Will the International Women's Day herald a new beginning?

Florine Roche

Mangalore, Mar 8: March 8, 2013 marks another International Women’s Day the world over and once again we will be bombarded with some spirited speeches, a few public gatherings, official functions eulogizing women’s courage, strength and contributions to society, few resolutions, promises and platitudes in plenty. It is too clichéd to write on the issue of women and their status just as it has become clichéd to cite the example of the incident of 23-year old Delhi student beaten, violently gang raped and murdered in December last, whenever we speak about rape. I might sound insensitive to use the world clichéd to describe the Delhi incident. But when we hear similar incidents of crime and violence against women from all over the country, which are regrettably on the increase, the Delhi incident fades into obscurity, though not out of mind, for the sheer brutality of the crime and the way the incident dovetailed men and women across the country in condemning the incident demanding highest punishment to the culprits.

Incidents like the one in Delhi or like the one in Haryana (infamous for its honour killings) where a teenage girl doused herself in Kerosene oil shortly after her rape a few months ago have been on the rise in India. Soon after the Delhi incident made way for a nationwide protest, another gang rape victim in Patiala in Punjab committed suicide as the police took 14 days to register her case and another 30 days to make an arrest. Just this week there was shocker from Punjab when two policemen mercilessly thrashed a girl and her father in full public view. Whatever might be the cause of provocation (the police claim they were provoked) one cannot condone such dastardly act by the police. The statistics that we put forth in our country don’t reveal the truth because many cases of crime and violence don’t get registered. Violence is a fact of life for many women and girls across the whole world.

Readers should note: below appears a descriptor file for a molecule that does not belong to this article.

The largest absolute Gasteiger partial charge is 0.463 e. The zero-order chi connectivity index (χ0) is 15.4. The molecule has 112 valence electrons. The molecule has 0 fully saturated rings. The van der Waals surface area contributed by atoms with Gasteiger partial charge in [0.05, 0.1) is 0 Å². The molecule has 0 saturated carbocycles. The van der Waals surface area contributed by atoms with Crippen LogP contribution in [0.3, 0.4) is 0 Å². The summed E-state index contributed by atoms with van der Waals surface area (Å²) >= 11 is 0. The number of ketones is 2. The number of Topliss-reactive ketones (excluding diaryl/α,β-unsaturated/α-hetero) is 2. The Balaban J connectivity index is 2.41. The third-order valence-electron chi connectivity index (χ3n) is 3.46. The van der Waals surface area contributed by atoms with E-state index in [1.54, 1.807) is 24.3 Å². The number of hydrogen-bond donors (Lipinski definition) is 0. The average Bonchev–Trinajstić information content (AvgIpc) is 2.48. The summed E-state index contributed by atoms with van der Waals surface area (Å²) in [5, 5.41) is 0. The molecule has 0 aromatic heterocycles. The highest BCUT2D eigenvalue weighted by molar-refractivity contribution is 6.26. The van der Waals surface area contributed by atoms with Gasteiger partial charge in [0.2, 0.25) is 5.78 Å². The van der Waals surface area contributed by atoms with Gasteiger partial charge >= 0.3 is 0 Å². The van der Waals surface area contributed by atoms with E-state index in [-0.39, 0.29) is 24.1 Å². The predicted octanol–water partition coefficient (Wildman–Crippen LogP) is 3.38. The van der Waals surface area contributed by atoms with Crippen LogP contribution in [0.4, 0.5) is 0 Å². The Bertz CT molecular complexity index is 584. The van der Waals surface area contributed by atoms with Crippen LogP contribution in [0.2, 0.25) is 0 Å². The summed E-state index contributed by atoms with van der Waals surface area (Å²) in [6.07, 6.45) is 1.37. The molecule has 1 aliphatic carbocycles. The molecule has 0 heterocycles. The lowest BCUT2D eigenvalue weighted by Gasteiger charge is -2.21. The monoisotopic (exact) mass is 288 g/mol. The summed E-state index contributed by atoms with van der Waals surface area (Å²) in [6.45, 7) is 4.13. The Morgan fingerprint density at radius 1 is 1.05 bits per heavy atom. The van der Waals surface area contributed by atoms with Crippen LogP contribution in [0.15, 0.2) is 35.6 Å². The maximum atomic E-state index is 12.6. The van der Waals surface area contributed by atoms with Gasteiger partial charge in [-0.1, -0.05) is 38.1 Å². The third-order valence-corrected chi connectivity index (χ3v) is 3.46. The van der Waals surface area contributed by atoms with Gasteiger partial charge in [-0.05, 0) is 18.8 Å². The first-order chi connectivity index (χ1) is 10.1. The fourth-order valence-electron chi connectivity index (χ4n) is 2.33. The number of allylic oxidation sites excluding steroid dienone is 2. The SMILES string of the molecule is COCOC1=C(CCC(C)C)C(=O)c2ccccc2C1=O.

Nearer home, when the brutal rape and murder of Sowjanya, a 17-year old student of SDM College in Ujire in October last is still fresh in mind, an equally gruesome attempted rape and murder of Soumya from Bantwal just a few days back, has come as a rude shock for the highly educated and intelligent people of our coastal districts. While voicing our concern and support for the Delhi incident we forgot to unite and fight against an equally heinous and gruesome murder of Sowjanya (which is still shrouded in mystery) and many more like her in our own backyard.

It is just ironic or a mere coincidence that UN theme for International Women’s Day 2013 happens to be “A promise is a promise: Time for action to end violence against women”. The focus is to end violence against women, ensure safety and gender equality. Just look at the endless list of crimes against women - rape, battery, incest, harassment, assault, female infanticide, torture both physical and mental, female genital mutilation and sex slavery. All these indicate that we have failed wretchedly to provide security to our women and treat them with dignity and respect. Or is it prudent to say that our men have failed to come out of their savagery and failed to treat women for what they are?

Blame it on victims?

How can one explain the impudence or rather the cowardliness of our men folks having its stronghold over most Indian households, trying to play down these crimes by blaming the victims? The reality is that a male-dominated power structure having its hold over most Indian households has led to the culture of victim blaming. Isn’t it a sham that in India women are both victims of violent crimes against them and are also accused of inviting such attacks? If revealing clothes or provocative dressing is an invitation for rape, how do these people justify the rape, abuse and murder of children who are below 10 years? Did the four year old girl who was raped and murdered in Kodichikkanahalli in Bangalore in February this year provoke or seduce her 19-year old accused rapist Mahesh? It is only the bozos, cowards and weaklings who defend this kind of barbarism with such uncouth views trying to camouflage their own flaws.